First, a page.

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Munters can supply an adequately designed climate control system for any kind of pig/hog buildings in any kind of climate. A breeding house has its own particularities as does gestation houses and buildings for farrowing and finishers. There are also the climatic conditions on site to take into consideration.
In cold climates, wintertime puts up a real challenge for pig/hog farmers. The airflow exchange needs to be tailored to the stocking density of the house and the weight and age of the animals. Sufficient air exchange is needed to ventilate the noxious gases, such as ammonia in the house and remove stale air. At the same time, the air intake should not be directed to drop down directly on the animals and cause disruptive behavior in the herd. It is important that the cold incoming air is mixed with the already heated air inside the building before it descends to the animal zone. This is what we call minimum ventilation. It needs to be sufficient in order to provide enough oxygen in the barn for pigs/hogs and for people working in this environment. Air heaters are necessary during minimum ventilation to balance temperature inside after the intake of cold air.
The opposite is maximum ventilation, which runs during warm periods. On a hot day when ambient temperatures are climbing up to 30oC, animals will be out of their comfort zone. Pigs/hogs are unable to sweat to get rid of body heat and must receive help from increased air velocity rates or a climate system to loose body heat. When really warm conditions occur, air velocity is not enough; it needs to be supplemented with evaporative cooling to lower the air temperature. This can be accomplished with CELdek cooling pads or WDP mist system.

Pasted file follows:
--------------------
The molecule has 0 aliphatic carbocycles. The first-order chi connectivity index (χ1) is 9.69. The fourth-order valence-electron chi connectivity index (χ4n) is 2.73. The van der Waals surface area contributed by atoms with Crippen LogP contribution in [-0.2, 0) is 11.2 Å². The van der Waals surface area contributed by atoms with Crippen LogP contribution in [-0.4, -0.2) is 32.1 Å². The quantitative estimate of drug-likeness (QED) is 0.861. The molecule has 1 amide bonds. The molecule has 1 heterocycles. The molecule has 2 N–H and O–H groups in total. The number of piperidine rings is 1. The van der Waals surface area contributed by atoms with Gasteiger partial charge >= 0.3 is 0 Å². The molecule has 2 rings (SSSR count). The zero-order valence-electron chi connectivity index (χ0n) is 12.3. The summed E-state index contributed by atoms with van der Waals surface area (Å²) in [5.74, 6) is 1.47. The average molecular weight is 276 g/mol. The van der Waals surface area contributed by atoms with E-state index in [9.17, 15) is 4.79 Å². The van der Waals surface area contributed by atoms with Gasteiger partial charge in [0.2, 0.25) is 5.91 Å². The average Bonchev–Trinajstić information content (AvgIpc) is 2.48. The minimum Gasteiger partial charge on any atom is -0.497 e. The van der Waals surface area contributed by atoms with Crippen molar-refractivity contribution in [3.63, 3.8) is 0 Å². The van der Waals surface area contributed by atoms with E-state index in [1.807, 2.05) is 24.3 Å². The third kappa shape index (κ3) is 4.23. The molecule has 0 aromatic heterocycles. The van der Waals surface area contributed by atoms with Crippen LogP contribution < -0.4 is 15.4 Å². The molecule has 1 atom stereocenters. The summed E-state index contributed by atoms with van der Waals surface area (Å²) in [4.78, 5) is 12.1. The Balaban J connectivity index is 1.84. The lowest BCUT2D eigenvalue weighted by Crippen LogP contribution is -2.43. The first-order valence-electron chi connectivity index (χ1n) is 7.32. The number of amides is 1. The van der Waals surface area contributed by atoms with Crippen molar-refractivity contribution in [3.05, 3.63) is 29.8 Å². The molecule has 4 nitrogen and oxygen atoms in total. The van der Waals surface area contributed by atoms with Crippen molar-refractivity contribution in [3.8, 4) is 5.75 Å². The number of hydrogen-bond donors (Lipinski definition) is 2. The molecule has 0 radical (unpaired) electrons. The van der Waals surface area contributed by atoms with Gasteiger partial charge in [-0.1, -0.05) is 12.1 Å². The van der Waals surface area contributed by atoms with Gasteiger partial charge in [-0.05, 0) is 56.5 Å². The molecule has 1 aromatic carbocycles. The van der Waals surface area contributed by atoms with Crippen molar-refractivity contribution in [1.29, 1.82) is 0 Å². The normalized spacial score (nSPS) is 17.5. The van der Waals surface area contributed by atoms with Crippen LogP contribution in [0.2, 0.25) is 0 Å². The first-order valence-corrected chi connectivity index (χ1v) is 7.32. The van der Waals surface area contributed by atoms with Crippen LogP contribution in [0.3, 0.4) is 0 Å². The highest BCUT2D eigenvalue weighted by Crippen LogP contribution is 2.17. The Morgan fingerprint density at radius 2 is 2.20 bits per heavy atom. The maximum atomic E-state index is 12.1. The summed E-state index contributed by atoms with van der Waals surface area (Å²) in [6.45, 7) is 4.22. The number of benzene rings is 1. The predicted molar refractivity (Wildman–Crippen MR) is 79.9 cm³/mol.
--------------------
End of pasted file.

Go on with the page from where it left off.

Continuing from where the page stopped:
Pit ventilation is an important addition to the swine/hog ventilation system as a whole. Where the manure pit is underneath the slatted floors in a pig facility, gases and odors from the pit rise up to the animal zone and cause danger in terms of air quality for both pigs and farm workers. The pit can be ventilated and gases are extracted out of the house by fans before allowed up in the animal zone, thus creating a healthier and cleaner environment.
Cross & Tunnel ventilation
In forced ventilated pig/hog buildings cooling is predominantly achieved by use of evaporative cooling pads, framed by a gutter system and serviced by a water tank and pump. The evaporative process takes place by use of extraction fans usually placed on the wall across from the cooling pads (cross ventilation) or at the gable end of the stable extracting cool air from the pads all along the house (tunnel ventilation). This pad cooling set up can provide up to 10°C reduction depending on the ambient conditions.
The climate components installed in the house are automatically managed by a control unit and by means of a communication system. The farmer can check the climate system in the gestation, farrowing or finisher house directly from his own PC. Modern controller units receive all inputs, process the data and all output signals are sent by the unit with the ability to control and manage several temperature zones and controls ventilation. The device can handle the fogging system and soaking cycles as well as curtains to set temperature. A wind meter sends a signal to the controller when winds are too strong, which in its turn will close the curtains tight.
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